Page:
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Budget carrier Ryanair cuts flights as contagions increase

Passengers board a Ryanair airplane, in Palermo, Italy, Saturday, Sept. 15, 2018. Italys aviation authority, ENAC, has put RyanAir on notice that it has repeatedly violated rules aimed at curbing the spread of coronavirus, warning that the budget carrier risks suspension in Italy unless it complies. ENAC said in a statement Wednesday, Aug. 5, 2020 that RyanAir had repeatedly disregarded rules, calling it behavior disrespectful of the health measures in Italy.  They include requiring passengers to wear masks, restricting baggage on board to small items placed in plastic bags and preventing crowding at baggage pickup. (AP Photo/Andrew Medichini)
Passengers board a Ryanair airplane, in Palermo, Italy, Saturday, Sept. 15, 2018. Italys aviation authority, ENAC, has put RyanAir on notice that it has repeatedly violated rules aimed at curbing the spread of coronavirus, warning that the budget carrier risks suspension in Italy unless it complies. ENAC said in a statement Wednesday, Aug. 5, 2020 that RyanAir had repeatedly disregarded rules, calling it behavior disrespectful of the health measures in Italy. They include requiring passengers to wear masks, restricting baggage on board to small items placed in plastic bags and preventing crowding at baggage pickup. (AP Photo/Andrew Medichini) (Copyright 2018 The Associated Press. All rights reserved.)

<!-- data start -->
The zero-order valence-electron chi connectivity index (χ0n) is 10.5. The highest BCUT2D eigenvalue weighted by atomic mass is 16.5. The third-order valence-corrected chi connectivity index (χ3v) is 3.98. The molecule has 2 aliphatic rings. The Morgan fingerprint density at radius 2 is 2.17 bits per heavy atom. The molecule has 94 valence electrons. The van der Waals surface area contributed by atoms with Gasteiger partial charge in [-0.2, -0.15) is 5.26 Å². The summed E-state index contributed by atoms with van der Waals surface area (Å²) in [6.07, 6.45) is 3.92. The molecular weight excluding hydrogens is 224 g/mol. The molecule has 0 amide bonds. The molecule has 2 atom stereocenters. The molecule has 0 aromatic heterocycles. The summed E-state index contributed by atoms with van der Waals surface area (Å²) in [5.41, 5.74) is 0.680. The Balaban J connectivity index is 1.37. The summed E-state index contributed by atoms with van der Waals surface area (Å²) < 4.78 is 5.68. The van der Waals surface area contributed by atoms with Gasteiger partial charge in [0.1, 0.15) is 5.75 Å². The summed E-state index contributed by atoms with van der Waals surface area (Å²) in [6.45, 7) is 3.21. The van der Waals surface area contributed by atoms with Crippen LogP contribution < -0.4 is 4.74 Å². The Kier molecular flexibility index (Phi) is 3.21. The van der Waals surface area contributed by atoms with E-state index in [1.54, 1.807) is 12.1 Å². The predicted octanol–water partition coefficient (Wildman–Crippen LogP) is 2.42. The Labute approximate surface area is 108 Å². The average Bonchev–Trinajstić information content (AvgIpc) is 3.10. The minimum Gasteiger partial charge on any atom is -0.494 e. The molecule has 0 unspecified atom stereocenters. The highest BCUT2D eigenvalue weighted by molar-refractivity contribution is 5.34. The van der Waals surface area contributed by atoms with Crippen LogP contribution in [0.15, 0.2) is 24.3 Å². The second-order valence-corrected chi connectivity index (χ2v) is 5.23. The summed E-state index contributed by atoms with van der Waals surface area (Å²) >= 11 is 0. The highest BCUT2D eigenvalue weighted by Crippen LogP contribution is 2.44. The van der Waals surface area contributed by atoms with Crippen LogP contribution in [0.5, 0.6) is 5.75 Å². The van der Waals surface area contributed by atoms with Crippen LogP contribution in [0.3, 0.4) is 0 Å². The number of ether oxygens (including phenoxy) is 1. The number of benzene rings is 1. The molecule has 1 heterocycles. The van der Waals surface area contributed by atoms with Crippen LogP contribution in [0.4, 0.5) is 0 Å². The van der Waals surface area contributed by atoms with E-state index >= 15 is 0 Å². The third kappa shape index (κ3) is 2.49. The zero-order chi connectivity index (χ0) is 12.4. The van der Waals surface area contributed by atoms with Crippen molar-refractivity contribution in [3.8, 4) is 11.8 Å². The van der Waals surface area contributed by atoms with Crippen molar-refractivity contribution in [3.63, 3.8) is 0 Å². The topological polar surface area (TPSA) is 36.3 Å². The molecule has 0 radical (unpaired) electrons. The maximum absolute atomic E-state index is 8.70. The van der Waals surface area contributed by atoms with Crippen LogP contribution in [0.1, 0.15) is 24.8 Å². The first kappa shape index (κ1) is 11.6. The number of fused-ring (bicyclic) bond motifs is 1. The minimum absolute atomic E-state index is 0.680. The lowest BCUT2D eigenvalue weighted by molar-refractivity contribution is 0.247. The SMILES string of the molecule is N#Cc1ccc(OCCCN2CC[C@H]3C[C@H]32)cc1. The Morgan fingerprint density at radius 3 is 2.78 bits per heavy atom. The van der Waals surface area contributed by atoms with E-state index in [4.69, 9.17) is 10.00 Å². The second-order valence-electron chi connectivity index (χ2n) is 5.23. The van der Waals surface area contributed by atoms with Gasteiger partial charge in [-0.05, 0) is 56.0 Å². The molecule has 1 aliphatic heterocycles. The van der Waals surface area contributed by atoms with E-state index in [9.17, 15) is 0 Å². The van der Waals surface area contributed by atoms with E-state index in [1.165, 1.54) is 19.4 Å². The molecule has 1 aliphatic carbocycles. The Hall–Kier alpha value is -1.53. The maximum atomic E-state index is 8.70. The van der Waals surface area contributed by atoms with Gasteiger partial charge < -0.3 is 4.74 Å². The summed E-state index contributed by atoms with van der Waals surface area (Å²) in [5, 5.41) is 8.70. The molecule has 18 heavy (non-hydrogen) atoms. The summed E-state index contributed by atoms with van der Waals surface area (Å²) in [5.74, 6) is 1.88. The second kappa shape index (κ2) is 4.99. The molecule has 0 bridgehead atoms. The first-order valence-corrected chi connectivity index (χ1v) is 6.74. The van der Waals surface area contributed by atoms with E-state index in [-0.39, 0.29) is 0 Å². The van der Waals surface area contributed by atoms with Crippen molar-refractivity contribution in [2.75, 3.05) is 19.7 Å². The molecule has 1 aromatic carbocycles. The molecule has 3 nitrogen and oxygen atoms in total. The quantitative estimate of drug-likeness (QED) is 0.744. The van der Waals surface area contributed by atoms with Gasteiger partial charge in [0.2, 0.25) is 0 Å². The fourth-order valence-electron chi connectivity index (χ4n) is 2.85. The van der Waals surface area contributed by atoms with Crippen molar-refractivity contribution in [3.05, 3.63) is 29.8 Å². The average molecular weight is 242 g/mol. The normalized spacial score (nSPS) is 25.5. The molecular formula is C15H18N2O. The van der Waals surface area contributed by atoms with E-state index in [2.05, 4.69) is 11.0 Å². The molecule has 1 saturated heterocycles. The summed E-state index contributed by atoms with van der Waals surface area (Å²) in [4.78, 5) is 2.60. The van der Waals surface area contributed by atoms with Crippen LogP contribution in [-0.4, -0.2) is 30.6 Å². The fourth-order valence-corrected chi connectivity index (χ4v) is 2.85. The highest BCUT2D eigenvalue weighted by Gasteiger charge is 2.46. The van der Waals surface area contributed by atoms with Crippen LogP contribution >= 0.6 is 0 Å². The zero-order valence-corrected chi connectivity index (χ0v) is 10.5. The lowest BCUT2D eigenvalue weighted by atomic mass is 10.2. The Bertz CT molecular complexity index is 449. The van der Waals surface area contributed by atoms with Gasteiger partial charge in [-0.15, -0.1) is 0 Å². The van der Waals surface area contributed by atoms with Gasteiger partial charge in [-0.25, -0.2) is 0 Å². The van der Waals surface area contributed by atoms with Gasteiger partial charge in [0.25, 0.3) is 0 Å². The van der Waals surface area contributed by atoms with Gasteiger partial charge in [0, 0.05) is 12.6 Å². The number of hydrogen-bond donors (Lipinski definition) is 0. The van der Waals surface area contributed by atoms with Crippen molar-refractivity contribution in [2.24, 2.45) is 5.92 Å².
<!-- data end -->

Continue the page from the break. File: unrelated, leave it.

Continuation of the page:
LONDON – Ryanair, Europe’s largest airline, plans to cut capacity by 20% in September and October as a surge in COVID-19 cases dents bookings.

The low-cost carrier said Monday that most of the reductions would come from trimming the frequency of flights, rather than route closures. Ryanair said the cuts would be focused on flights serving countries such as Spain, France and Sweden, where a rise in coronavirus cases has triggered tighter travel restrictions.

The airline said in a statement that the curbs were “unavoidable given the recent weakness in forward bookings due to COVID restrictions in a number of EU countries.’’ Affected passengers will receive emails advising them of their options.

Dublin-based Ryanair also called on Ireland to ease restrictions on travel from countries where COVID-19 infection rates are lower than in Ireland. Travelers from countries like Germany and the U.K. are required to quarantine for two weeks, even though Ireland has a higher infection rate.

Meanwhile, British rival easyJet said it would move ahead with plans to close its bases at Stansted, Southend and Newcastle airports in England after consulting with unions.

The airline said all flights to and from Southend would be cancelled beginning Sept. 1. EasyJet said it will continue to serve Stansted and Newcastle from other hubs, but some flights to and from the airports will be cancelled.

EasyJet said in June that 1,900 jobs were at risk, but consultations continue and the overall number is likely to be lower. Of those at risk positions, some 670 pilot and crew jobs are located at the three bases whose closure was confirmed Monday.